Can the following all hold simultaneously?

  1. $L_s$ is contained in $L_{s+1}$ for all positive integers $s$.
  2. $L = \bigcup_s L_s$ is the language of all finite words over $\{0,1\}$.
  3. There is some complexity class $C$ and a notion of reduction appropriate for $C$ such that for each $s$, $L_s$ is hard for $C$.
  • 1
    $\begingroup$ Can this work? Given an enumeration $\varphi_1, \varphi_2,...$ of (binary encoded) boolean formulas define $L_s = SAT \cup \{ \varphi_{i_1},...,\varphi_{i_s}\}$ where $\varphi_{i_1},...,\varphi_{i_s}$ are the first $s$ unsatisfiable formulas in the enumeration ? $\endgroup$ Jan 31 '14 at 17:32
  • $\begingroup$ That seems to work, perhaps make it an answer? $\endgroup$ Jan 31 '14 at 17:40

I think we can just start with some base language $L$, then take $L_0 = L$ and $L_{s+1} = L_s \cup \{0,1\}^{s+1}$.

That is, each $L_s$ is the union of $L$ with all strings of length up to $s$. Each $L_s$ is at least as hard as $L$ but is no harder (in an asymptotic sense), assuming we can count to $s$.

I also thought about the opposite "limit", so each $L_{s+1}$ is contained in $L_s$, and $L = \cap_s L_s$ is easy while each $L_s$ is hard. But I think we could just start with a hard (but countable) language $L_0$ and just remove one word at each step; the intersection should be empty (every word is eventually removed).


Just to add to Marzio's and usul's answers: the same can be done even if one wants to require that the difference between $L_s$ and $L_{s+1}$ be an infinite set (which is one way to try to make the question less trivially answered, but, as we see, doesn't work). Let $D_n = \{ x \in \{0,1\}^* : 1x \text{ is the binary expansion of an integer divisible by } n\}$. Then taking $L_0 = L$ and $L_{s+1} = L_s \cup D_s$ should do the trick.

(For any fixed $s$, if $L$ was, say, CLIQUE, it should be relatively easy to take a reduction from SAT to CLIQUE and modify it by something like padding so that it is still a reduction from SAT to CLIQUE$\cup D_s$.)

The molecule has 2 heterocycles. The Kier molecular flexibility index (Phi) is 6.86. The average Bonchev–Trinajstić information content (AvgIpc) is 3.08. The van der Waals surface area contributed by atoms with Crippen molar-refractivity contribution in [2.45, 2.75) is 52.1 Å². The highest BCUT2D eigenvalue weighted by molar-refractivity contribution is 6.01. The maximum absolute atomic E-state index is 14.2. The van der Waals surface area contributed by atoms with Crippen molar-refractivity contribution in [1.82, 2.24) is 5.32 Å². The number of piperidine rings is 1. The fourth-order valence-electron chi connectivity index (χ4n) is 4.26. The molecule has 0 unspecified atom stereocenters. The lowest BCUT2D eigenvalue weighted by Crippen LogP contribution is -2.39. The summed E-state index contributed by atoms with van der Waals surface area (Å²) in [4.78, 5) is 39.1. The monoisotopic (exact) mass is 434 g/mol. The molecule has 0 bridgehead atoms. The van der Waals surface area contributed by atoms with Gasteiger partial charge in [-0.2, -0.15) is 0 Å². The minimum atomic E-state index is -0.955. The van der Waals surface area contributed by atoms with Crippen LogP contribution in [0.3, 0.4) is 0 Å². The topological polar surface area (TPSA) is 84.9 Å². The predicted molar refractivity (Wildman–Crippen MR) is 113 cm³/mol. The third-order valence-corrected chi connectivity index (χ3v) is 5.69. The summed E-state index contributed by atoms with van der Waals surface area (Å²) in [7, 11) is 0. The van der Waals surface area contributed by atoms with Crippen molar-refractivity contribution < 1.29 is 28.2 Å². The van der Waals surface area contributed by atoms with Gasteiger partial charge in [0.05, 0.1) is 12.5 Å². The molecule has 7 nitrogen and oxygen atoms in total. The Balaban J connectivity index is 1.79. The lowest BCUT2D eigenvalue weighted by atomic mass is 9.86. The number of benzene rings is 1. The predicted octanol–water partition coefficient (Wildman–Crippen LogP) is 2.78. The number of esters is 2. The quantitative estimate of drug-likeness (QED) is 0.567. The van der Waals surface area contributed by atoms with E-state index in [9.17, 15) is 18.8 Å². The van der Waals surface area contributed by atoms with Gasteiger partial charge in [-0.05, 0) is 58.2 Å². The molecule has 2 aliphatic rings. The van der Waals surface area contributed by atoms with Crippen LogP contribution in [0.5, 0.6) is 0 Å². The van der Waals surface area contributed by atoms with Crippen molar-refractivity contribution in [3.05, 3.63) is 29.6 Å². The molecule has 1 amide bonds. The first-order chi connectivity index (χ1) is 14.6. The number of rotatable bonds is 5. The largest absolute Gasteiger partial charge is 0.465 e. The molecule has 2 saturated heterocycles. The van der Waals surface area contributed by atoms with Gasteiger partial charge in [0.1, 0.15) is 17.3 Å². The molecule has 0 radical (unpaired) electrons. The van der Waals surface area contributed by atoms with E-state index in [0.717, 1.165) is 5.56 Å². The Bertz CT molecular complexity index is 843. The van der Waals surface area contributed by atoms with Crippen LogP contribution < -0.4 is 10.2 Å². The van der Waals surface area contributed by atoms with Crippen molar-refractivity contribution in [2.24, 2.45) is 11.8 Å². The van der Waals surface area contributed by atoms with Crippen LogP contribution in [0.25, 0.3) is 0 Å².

Given an enumeration $\varphi_1, \varphi_2,...$ of binary encoded boolean formulas define $L_s = SAT \cup \{ \varphi_{i_1},...,\varphi_{i_s}\}$ where $\varphi_{i_1},...,\varphi_{i_s}$ are the first $s$ unsatisfiable formulas in the enumeration.

$L_s$ is clearly hard for $NP$: given a boolean formula $\varphi$ add to it enough new OR-ed variables $x_i$ $\varphi \lor x_1 \lor ... \lor x_n$ until its index in the enumeration becomes greater than (constant) $i_s$.

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    $\begingroup$ On second thoughts, this seems to require an encoding for which every finite word is guaranteed to appear as the encoding of some CNF formula. However, one could then modify the second condition so that $L$ is the language of all syntactically valid CNF formulas in the encoding; this still captures the spirit of the question. $\endgroup$ Jan 31 '14 at 17:50
  • $\begingroup$ For hardness, it seems sufficient to observe that if $L$ is NP-hard, and $L'$ is a finite language, then $L \cup L'$ is also NP-hard. $\endgroup$ Jan 31 '14 at 17:58
  • $\begingroup$ @AndrásSalamon: you're right about hardness proof :-S ! However I think that a "perfect" encoding (a bijection between N and all valid formulas) is possible and computable in polynomial time. $\endgroup$ Jan 31 '14 at 18:08

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